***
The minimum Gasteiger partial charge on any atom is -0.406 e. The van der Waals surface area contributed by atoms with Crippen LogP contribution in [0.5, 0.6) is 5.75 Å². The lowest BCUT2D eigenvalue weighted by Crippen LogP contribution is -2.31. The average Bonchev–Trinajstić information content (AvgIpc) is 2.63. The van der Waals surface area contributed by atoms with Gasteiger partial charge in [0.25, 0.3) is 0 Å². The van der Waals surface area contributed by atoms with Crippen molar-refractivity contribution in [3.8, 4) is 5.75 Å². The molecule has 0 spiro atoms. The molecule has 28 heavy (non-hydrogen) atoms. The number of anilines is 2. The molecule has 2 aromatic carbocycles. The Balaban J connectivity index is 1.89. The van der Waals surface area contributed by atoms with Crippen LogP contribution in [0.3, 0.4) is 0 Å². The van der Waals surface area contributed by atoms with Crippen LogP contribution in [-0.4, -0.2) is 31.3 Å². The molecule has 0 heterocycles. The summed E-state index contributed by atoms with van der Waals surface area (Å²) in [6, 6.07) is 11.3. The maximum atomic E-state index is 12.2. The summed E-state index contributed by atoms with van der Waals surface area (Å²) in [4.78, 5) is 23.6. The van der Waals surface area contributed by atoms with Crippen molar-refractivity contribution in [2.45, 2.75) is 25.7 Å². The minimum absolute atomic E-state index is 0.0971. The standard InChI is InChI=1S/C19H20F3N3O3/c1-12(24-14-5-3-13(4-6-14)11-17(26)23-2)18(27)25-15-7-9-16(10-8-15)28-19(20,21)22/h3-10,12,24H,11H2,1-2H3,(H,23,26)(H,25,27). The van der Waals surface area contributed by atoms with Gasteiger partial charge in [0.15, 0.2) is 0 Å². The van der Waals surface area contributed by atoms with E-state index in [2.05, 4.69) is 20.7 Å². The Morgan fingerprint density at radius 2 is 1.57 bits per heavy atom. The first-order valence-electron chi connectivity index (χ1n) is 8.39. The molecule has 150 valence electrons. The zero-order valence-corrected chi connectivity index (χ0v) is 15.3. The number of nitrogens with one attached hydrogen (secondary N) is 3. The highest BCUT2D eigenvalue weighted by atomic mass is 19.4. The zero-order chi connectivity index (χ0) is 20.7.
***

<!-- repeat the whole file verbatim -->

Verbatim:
The minimum Gasteiger partial charge on any atom is -0.406 e. The van der Waals surface area contributed by atoms with Crippen LogP contribution in [0.5, 0.6) is 5.75 Å². The lowest BCUT2D eigenvalue weighted by Crippen LogP contribution is -2.31. The average Bonchev–Trinajstić information content (AvgIpc) is 2.63. The van der Waals surface area contributed by atoms with Gasteiger partial charge in [0.25, 0.3) is 0 Å². The van der Waals surface area contributed by atoms with Crippen molar-refractivity contribution in [3.8, 4) is 5.75 Å². The molecule has 0 spiro atoms. The molecule has 28 heavy (non-hydrogen) atoms. The number of anilines is 2. The molecule has 2 aromatic carbocycles. The Balaban J connectivity index is 1.89. The van der Waals surface area contributed by atoms with Crippen LogP contribution in [0.3, 0.4) is 0 Å². The van der Waals surface area contributed by atoms with Crippen LogP contribution in [-0.4, -0.2) is 31.3 Å². The molecule has 0 heterocycles. The summed E-state index contributed by atoms with van der Waals surface area (Å²) in [6, 6.07) is 11.3. The maximum atomic E-state index is 12.2. The summed E-state index contributed by atoms with van der Waals surface area (Å²) in [4.78, 5) is 23.6. The van der Waals surface area contributed by atoms with Crippen molar-refractivity contribution in [2.45, 2.75) is 25.7 Å². The minimum absolute atomic E-state index is 0.0971. The standard InChI is InChI=1S/C19H20F3N3O3/c1-12(24-14-5-3-13(4-6-14)11-17(26)23-2)18(27)25-15-7-9-16(10-8-15)28-19(20,21)22/h3-10,12,24H,11H2,1-2H3,(H,23,26)(H,25,27). The van der Waals surface area contributed by atoms with Gasteiger partial charge in [0.15, 0.2) is 0 Å². The van der Waals surface area contributed by atoms with E-state index in [2.05, 4.69) is 20.7 Å². The Morgan fingerprint density at radius 2 is 1.57 bits per heavy atom. The first-order valence-electron chi connectivity index (χ1n) is 8.39. The molecule has 150 valence electrons. The zero-order valence-corrected chi connectivity index (χ0v) is 15.3. The number of nitrogens with one attached hydrogen (secondary N) is 3. The highest BCUT2D eigenvalue weighted by atomic mass is 19.4. The zero-order chi connectivity index (χ0) is 20.7.